Whenever the wind blows in heavy smog from raging Indonesian forest fires, Singapore suffers a heavy economic and social toll.
Just over the weekend, the Singapore Swimming Association was forced to cancel the first day of the Swimming World Cup because the haze reached "very unhealthy" levels. SSA vice president Jose Raymond has estimated the cancellation cost them almost S$200,000 in revenue.
This prompted SSA to seek legal advice and "consider joining other parties and individuals in any class-action suit against any Singapore-listed company which is linked to the burning of forests in Indonesia".
But realistically, do Singapore organisations or individuals affected by the haze have any legal recourse to claim compensation?
Possible legal recourse
Under Singapore's Transboundary Haze Pollution Act (THPA), those found guilty of contributing to the fires can be fined up to $100,000 a day, capped at $2 million, for causing unhealthy haze.
Raymond said the SSA can only take civil action after successful prosecution by the Singapore government based on the THPA.
Eugene Tan, associate professor of law at the Singapore Management University School of Law, said section 6 of the law "provides for a civil law recourse for situations such as where an individual or a company is forced to cancel an event due to the haze conditions and where they sustain economic loss, including a loss of profits”.
However, Tan added that this is easier said than done. "THPA covers errant companies, regardless of whether or not they are based or incorporated in Singapore. But if a company is not based or incorporated or has no assets in Singapore, the enforcement of a penalty would hinge upon Indonesia’s consent and assistance in enforcing it there. Unless there is a bilateral agreement to that effect, a foreign country is not obliged to enforce judgement handed down by a Singapore court,” he explained.
Lawyers that Yahoo Singapore spoke to said that legal costs are likely to outweigh the amount of compensation that can be claimed from companies. Legal costs could run into the tens of thousands and even to a million dollars, depending on the complexity of the case, a few of the lawyers estimated.
In addition, companies whose subsidiaries may be involved in burning Indonesian forests may say there are other culprits such as third parties or farmers in Indonesia legally allowed to burn forests, and such companies may say they are only contributorily negligent, putting further distance between them directly causing the haze.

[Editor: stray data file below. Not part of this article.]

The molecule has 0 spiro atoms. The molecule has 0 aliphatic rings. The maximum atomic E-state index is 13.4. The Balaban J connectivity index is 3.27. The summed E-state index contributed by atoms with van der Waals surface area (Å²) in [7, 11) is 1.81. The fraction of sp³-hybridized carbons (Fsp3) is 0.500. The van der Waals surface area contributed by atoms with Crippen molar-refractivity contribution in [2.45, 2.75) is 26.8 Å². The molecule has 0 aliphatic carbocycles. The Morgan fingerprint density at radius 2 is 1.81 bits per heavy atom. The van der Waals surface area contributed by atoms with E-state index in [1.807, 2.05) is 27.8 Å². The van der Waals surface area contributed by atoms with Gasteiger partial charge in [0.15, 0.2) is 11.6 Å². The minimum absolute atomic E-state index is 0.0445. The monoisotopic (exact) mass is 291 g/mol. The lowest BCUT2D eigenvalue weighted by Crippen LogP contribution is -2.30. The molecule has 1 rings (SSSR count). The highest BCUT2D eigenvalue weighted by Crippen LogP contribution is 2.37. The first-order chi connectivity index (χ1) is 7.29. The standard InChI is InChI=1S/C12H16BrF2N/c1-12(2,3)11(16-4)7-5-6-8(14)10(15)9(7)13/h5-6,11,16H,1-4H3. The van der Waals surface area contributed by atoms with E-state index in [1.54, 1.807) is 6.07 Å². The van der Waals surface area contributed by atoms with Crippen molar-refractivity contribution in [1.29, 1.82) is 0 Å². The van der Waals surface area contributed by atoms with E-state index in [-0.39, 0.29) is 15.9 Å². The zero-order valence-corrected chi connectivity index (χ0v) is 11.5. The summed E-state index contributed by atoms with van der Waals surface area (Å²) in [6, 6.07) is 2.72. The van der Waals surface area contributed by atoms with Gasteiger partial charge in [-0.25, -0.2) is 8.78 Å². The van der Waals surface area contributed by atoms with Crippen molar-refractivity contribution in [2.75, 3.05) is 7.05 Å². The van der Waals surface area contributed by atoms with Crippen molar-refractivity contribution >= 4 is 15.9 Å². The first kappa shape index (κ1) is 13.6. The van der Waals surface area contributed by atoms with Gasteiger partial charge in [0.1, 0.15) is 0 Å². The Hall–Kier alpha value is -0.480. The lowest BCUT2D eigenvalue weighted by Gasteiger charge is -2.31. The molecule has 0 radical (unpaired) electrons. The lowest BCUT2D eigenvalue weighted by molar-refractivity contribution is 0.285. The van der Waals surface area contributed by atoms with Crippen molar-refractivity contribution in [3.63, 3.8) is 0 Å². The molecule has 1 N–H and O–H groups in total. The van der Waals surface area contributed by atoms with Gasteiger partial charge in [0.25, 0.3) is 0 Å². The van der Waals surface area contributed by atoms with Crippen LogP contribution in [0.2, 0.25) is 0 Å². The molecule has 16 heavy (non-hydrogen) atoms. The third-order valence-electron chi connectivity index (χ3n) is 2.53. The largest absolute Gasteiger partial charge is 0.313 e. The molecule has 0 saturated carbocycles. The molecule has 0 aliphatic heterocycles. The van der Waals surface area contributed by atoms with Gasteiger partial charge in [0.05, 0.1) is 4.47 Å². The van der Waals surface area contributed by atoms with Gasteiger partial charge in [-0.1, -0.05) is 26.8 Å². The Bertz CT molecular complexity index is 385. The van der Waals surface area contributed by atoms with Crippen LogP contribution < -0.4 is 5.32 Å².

Alternatives to legal action
Given the challenges in obtaining compensation through legal avenues, Tan offers a suggestion for companies to show that they do not endorse Indonesia’ practices: “[Companies] can ensure that they procure their goods and services from companies which are not directly or indirectly engaged in conduct or [participating] in the management of a company that is causing or contributing to the haze pollution.
One example of how this has been carried out is NTUC FairPrice’s decision to remove Asia Pulp & Paper Group (APP)’s paper products from all its stores on Wednesday (7 Oct).
APP was ordered by the National Environment Agency under the THPA to provide information on its Singapore and Indonesian subsidiaries because it was named as one of the companies possibly behind the forest fires.
Tan said another alternative is to evaluate whether banks have ethical lending practices: “[A company] may also consider whether the banks that it uses have a proper process of evaluating loan applications and the other banking and financial services to ensure that they are not doing business with an entity that is directly or indirectly causing or contributing to the haze pollution."
The Association of Banks in Singapore on Thursday issued guidelines for the inclusion, among others, of the issues of deforestation and forest degradation in the criteria for approving commercial loans.